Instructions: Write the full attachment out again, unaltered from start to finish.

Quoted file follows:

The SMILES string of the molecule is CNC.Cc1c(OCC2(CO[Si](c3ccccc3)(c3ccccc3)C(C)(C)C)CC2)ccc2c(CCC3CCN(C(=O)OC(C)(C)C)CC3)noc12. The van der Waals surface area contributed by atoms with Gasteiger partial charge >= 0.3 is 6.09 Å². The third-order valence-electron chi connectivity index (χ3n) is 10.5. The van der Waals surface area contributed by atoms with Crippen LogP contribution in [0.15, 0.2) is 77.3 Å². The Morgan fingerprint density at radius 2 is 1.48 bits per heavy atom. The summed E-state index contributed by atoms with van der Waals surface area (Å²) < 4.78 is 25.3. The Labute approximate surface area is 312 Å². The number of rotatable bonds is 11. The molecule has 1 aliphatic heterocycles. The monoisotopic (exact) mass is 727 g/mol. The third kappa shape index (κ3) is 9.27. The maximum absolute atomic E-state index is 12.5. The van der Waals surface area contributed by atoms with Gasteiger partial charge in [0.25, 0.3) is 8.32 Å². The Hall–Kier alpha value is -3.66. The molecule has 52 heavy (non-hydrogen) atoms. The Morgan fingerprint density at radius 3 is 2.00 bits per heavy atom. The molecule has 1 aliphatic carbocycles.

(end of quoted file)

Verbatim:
The SMILES string of the molecule is CNC.Cc1c(OCC2(CO[Si](c3ccccc3)(c3ccccc3)C(C)(C)C)CC2)ccc2c(CCC3CCN(C(=O)OC(C)(C)C)CC3)noc12. The van der Waals surface area contributed by atoms with Gasteiger partial charge >= 0.3 is 6.09 Å². The third-order valence-electron chi connectivity index (χ3n) is 10.5. The van der Waals surface area contributed by atoms with Crippen LogP contribution in [0.15, 0.2) is 77.3 Å². The Morgan fingerprint density at radius 2 is 1.48 bits per heavy atom. The summed E-state index contributed by atoms with van der Waals surface area (Å²) < 4.78 is 25.3. The Labute approximate surface area is 312 Å². The number of rotatable bonds is 11. The molecule has 1 aliphatic heterocycles. The monoisotopic (exact) mass is 727 g/mol. The third kappa shape index (κ3) is 9.27. The maximum absolute atomic E-state index is 12.5. The van der Waals surface area contributed by atoms with Gasteiger partial charge in [0.25, 0.3) is 8.32 Å². The Hall–Kier alpha value is -3.66. The molecule has 52 heavy (non-hydrogen) atoms. The Morgan fingerprint density at radius 3 is 2.00 bits per heavy atom. The molecule has 1 aliphatic carbocycles.